For the “personality” prompt some answers include:
- fun loving
- inspirational loving giving unconditional live with no regrets love with all you have
- He loved his family. He loved to make people laugh.
- He was a loving father, son, brother, nephew, and friend to many
- Best Father
- fun loving, happy, goofy, responsible
- Fun, loving, cheerful, peace maker
- murdered sleeping in his own home
- He is truly missed by so many
- Amazing woman, mom and grandma! went above and beyond for everyone she cared for!
- Aaron was funny goofy loved to make ppl laff and allways allways did anything to help anyone in need
- savage stylish
- FREE SPIRIT
- Fun, Loving, Caring, Outgoing, Selfless,
- hilarious, loyal, laid back, prettiest smile
- loved his baby girl with all he had
- Good friend,Mother and grandmother
- He was murdered
- People broke into home killed him
- amazing! outgoing! and LOVED her girls!
- Extrovert, Creative, Original, Real, Loyal
Some answers were off-topic, as you can see above. There was no prompt for general reactions or comments but that didn’t stop people from entering comments under unrelated prompts. I take this as an indication that our six prompts were too narrowly scoped (and the user interface is a little confusing.)
I found only five cases of vandalism which were not already deleted by readers. One of these vandals actually spent hours over several days posting dozens of answers to random pages. Two other vandals seemed to know the deceased and to harbor spiteful feelings; I expect to see this for murder-suicides in particular. Popular pages will be cleaned up by their readers, but unpopular pages may remain vandalized, so I started personally reviewing all new answers each day. This is a quick task, taking one or two minutes to scan through a list of 100 answers and click any inappropriate ones.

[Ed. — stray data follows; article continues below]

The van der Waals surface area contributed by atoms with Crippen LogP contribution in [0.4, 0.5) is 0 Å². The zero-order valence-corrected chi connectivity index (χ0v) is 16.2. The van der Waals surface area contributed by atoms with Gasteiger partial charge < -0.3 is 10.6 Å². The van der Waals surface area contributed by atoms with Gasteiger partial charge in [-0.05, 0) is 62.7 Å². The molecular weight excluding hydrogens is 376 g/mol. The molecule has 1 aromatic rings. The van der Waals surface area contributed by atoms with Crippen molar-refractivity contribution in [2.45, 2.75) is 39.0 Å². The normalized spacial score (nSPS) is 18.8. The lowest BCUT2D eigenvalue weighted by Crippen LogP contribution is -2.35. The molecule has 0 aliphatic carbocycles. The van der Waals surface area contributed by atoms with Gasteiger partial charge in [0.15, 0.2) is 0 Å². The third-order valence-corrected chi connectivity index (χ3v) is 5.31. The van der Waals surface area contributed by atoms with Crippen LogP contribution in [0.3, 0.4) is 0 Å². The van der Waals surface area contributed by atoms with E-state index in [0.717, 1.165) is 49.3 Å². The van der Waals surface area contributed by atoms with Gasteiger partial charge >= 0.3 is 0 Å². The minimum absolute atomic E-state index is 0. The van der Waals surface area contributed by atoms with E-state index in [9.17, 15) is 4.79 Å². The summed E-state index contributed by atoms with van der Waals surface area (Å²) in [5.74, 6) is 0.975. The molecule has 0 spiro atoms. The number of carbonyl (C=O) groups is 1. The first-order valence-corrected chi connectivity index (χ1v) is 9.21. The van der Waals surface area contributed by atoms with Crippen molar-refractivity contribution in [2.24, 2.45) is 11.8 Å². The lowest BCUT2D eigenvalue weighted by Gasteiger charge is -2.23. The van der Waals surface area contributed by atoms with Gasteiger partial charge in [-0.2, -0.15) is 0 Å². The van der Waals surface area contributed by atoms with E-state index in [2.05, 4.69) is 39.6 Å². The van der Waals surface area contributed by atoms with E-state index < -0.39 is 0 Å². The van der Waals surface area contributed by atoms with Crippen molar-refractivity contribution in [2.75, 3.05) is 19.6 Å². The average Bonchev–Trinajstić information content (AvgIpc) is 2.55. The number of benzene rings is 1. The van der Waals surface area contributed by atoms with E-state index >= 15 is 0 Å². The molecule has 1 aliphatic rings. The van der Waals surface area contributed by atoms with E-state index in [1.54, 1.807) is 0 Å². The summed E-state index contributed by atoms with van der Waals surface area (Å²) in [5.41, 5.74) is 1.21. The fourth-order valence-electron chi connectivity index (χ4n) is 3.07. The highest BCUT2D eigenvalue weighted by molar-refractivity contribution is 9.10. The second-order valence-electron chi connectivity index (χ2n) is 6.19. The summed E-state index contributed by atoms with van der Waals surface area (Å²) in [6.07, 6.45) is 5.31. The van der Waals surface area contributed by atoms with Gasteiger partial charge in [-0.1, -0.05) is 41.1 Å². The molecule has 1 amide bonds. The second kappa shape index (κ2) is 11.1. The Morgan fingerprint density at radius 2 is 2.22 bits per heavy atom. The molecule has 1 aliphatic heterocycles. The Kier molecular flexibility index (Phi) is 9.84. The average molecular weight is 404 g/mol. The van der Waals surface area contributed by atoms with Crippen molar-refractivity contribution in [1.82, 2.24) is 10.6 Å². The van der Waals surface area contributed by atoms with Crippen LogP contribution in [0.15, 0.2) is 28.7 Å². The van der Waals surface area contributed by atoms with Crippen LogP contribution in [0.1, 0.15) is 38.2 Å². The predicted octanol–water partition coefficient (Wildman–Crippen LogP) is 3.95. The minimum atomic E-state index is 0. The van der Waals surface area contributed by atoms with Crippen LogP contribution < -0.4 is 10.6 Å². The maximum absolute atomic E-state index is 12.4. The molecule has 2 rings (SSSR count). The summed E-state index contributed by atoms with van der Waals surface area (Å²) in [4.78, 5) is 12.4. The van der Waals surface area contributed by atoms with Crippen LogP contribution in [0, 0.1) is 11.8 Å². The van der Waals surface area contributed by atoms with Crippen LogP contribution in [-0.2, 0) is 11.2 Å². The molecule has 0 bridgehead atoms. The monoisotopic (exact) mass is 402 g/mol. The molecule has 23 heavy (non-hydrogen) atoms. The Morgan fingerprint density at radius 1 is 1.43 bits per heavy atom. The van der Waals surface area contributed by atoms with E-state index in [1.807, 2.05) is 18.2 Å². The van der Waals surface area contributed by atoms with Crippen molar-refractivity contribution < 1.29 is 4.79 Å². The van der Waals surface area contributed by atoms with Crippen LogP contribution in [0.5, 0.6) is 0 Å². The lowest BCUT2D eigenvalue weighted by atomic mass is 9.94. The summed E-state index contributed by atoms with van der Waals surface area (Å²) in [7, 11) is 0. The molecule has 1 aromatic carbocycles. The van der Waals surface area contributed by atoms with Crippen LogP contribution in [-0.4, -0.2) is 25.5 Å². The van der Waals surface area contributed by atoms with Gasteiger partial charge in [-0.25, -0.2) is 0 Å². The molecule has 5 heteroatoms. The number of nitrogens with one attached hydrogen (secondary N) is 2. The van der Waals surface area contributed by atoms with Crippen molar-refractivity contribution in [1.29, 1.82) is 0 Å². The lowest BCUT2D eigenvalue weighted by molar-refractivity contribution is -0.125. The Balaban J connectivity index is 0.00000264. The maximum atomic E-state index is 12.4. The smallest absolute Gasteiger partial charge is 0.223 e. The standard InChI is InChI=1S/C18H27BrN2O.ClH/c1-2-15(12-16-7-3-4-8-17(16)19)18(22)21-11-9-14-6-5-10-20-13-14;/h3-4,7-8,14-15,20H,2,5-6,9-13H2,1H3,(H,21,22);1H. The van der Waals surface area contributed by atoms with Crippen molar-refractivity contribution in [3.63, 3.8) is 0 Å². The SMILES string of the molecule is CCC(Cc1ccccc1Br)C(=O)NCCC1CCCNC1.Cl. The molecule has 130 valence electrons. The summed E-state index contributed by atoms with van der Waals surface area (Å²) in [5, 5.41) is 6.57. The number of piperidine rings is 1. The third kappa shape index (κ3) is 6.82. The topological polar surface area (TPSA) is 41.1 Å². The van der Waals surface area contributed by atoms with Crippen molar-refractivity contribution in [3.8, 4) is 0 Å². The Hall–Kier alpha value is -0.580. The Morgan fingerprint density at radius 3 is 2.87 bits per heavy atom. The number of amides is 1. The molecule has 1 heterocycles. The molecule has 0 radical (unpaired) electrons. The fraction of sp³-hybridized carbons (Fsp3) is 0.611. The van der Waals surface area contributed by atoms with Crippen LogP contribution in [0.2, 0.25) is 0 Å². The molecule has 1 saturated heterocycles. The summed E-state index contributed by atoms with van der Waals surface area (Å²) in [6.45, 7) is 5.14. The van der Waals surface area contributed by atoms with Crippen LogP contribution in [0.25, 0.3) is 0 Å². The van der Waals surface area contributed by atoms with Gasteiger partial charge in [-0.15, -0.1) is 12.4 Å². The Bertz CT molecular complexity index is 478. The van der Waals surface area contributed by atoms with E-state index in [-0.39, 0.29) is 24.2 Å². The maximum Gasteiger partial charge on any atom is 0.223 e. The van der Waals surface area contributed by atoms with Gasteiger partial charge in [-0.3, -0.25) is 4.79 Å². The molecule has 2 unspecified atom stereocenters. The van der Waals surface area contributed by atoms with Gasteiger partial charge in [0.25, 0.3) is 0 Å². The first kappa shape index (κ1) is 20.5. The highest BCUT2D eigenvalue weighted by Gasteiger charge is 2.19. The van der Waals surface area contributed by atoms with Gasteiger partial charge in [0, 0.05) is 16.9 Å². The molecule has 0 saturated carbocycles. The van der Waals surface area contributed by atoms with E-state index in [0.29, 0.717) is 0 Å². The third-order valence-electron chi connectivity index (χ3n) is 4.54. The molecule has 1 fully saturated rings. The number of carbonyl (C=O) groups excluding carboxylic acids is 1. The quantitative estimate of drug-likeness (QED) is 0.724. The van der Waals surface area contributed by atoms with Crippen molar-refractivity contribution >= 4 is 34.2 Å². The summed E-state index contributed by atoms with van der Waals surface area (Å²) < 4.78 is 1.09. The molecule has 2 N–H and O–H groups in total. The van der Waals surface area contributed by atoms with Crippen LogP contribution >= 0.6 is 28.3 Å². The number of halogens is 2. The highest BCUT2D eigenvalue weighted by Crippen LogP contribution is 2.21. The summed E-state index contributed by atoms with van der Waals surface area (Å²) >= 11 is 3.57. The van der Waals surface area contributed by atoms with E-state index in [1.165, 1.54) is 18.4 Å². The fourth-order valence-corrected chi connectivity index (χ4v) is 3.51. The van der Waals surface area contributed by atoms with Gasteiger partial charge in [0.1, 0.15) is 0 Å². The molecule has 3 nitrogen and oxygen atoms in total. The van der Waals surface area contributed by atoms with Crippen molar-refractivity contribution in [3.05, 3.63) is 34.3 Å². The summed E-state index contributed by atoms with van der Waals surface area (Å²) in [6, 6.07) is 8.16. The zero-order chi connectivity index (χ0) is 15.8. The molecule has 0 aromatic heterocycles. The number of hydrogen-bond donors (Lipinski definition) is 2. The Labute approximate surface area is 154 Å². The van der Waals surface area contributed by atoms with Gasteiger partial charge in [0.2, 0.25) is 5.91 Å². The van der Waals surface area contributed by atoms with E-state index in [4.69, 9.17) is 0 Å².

One very popular page was answered entirely in Albanian and Italian. Google Translate does not work very well on this dialect of Albanian. I am unable to effectively and efficiently review these answers, but this particular page has enough readers to moderate itself.
Our original launch included a seventh, multiple choice question to categorize the incident as: suicide, accident, domestic violence, police shooting, workplace shooting, stray bullet, road rage, armed robbery, justifiable self-defense, or “other homicide.” In practice, many people were confused by the definition of each category and the absence of other categories. One mother was extremely upset when she accidentally marked her son’s death as a suicide and couldn’t undo it. Our response was to simply drop this question for now. I suspect that this categorization will have to be handled by our editors.
I am very encouraged by this crowdsourcing experiment and I think the next big step is to move beyond biographical facts and prompt readers to tell paragraph-length stories. Story Corps compiled a list of great questions for remembering a loved one, including prompts like:
- Did you have any favorite jokes _____ used to tell?
- What were _____’s hopes and dreams for the future?
- What is the image of _____ that persists?
We can use the same moderation mechanisms for these longer-form contributions.
I can’t wait to see what our readers have to say!